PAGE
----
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Old 12th December 2004, 06:59 AM   #1
morbo is offline morbo  Canada
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Default Two new widerange drivers at madisound

Check them out:

http://www.madisound.com/new.html

The Aura looks interesting to me, similar specs and price to the TB871... could it unseat the 871 as budget WR favourite?
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Old 13th December 2004, 09:21 PM   #2
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"NS3-194-8E $10.50"

Looks very similar to the TB drivers (cone, surround, and phase plug). The specs are also close to the 871 or 926.The price is good as well, better than TB.

Could be a great driver.


edit: looks like you said the same stuff in another post
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Old 20th December 2004, 09:44 PM   #3
MarkMcK is offline MarkMcK  United States
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I accepted a commission to test the NS3-194-8E driver (and possibly even modify it). For the money offered, I would not normally accept such a commission, but a story was told about a bet in the balance as to whether the NS3-194-8E would "shriek" or not. If the patron who underwrote the acquisition of the drivers wishes to be known I will allow them to identify themselves in the thread.

Anyway, the testing on three unit driver sample is completed. The test results will be attached to this post.

First, about the driver. I do not know if the driver is made by Tang Band or not. Most Asian loudspeaker companies are not vertically integrated. They follow an outsorcing business model. As a result, you can sometimes see identical parts in offerings from different companies. In the case of this Aura driver I have seen every part in a Tang Band driver except for the neodymium magnet assembly. This is the part that is new to the driver. It is also a part not designed for this driver. While it is of the "U-iron" magnet design, it features a vented pole piece. A vented pole piece serves no purpose in a driver with a phase plug. The phase plug blocks the pole piece vent as effectively as a solid pole piece.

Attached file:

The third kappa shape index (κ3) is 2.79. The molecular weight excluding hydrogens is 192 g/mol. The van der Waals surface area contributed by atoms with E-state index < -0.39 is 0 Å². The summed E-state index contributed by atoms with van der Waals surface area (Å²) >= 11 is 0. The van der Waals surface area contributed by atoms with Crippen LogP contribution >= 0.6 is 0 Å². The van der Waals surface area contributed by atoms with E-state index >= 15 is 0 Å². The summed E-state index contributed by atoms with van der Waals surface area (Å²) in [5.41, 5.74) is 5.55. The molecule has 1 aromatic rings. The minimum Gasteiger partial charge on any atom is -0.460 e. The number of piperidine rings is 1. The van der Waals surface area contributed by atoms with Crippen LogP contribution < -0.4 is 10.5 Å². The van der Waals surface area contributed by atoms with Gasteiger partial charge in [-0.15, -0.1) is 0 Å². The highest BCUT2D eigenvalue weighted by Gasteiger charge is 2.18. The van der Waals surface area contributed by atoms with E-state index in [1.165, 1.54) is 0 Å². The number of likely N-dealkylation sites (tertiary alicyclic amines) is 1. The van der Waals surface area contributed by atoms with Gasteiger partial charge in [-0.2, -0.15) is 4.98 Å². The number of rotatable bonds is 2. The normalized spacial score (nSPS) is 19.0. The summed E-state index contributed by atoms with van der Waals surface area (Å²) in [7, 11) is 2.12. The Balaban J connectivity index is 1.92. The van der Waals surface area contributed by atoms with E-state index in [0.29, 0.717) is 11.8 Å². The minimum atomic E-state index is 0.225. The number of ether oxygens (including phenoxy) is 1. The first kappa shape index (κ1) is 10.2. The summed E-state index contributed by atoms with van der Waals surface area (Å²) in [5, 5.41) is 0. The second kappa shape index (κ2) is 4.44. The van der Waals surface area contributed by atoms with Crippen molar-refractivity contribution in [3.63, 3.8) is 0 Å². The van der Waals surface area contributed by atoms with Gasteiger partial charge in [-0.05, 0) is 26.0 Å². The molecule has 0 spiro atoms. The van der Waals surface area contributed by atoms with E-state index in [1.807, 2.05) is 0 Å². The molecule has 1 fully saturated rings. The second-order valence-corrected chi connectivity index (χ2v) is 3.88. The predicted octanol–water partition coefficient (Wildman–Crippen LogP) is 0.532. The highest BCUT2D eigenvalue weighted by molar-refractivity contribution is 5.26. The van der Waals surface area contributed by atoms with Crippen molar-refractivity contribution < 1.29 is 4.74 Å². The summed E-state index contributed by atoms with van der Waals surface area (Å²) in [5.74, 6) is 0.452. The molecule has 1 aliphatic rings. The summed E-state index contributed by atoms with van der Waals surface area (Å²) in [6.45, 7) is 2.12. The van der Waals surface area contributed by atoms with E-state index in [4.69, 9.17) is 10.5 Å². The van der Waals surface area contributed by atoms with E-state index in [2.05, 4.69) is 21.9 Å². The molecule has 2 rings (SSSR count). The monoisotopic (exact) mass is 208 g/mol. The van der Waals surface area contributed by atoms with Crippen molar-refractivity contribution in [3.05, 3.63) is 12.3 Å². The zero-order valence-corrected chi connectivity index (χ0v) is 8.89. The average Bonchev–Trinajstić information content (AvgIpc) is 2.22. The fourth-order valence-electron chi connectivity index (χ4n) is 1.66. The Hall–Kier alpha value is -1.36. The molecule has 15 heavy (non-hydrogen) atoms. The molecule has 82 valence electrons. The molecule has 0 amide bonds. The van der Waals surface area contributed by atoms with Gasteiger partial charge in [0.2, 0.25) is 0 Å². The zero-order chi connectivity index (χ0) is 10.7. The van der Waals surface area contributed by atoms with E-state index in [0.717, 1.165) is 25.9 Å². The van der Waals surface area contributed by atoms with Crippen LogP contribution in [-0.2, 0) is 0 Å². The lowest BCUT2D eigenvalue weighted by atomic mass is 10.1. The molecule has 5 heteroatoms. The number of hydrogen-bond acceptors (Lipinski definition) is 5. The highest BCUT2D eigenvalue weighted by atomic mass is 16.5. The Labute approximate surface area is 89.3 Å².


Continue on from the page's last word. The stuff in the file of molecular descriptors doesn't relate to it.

Since the "U-iron" magnet design features the magnet as part of the pole piece, venting will reduce magnet mass. This is only a small reduction in magnet strength, but it is still a small reduction. Either the magnet will have to be in some other dimension larger, of a stronger neodymium mix or, the motor is going to be slightly less powerful. This may be important for how the driver performs in comparison to other neodymium "U-iron" magnet designs.

Beyond the vented pole piece, this design has a larger and more massive "U-iron" assembly. The magnet is larger and slightly heavier than the familiar "U-iron" design.

I will let the first set of graphs documenting the stock performance of the N3 driver speak for themselves.

I have also worked out a modification for the driver and will post modification details in addition posts in this thread.

Good designing and good building,

Mark
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Old 20th December 2004, 11:50 PM   #4
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Thanks Mark for that info.

The stock performance is not that great, right?

But maybe alright after your modifications
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Old 20th December 2004, 11:52 PM   #5
morbo is offline morbo  Canada
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Thank you very much Mark for posting your thoughts and measurements. I have to say it does not look that encouraging. I look forward to seeing what you are able to make of them with some tinkering!
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Old 21st December 2004, 07:20 PM   #6
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Mark,
just for aestetical reason, the gem tak ring can be done in the back side of the cone?
This can be complicated compared with your suggestion but there is any teorical reason that makes any difference about the side of the cone where the rings are performed?
Jorge
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Old 21st December 2004, 08:11 PM   #7
MarkMcK is offline MarkMcK  United States
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Jorge,

The glue ring modifications are for polypropylene cone drivers. Glue rings will not work on paper or metal. The heart of the modification for this paper cone is a ring, but not made of glue.

For the polypropylene cones, the glue rings may be applied to either side of the cone. Underside is just much harder to do.

Mark
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Old 21st December 2004, 08:38 PM   #8
MarkMcK is offline MarkMcK  United States
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The modification for this driver consists of a combination of passive electrical prefiltering and one mechanical modification to the cone. The combination of the two will bring the performance to barely within plus or minus 3-db. There is also some degree of variability in the modified drivers.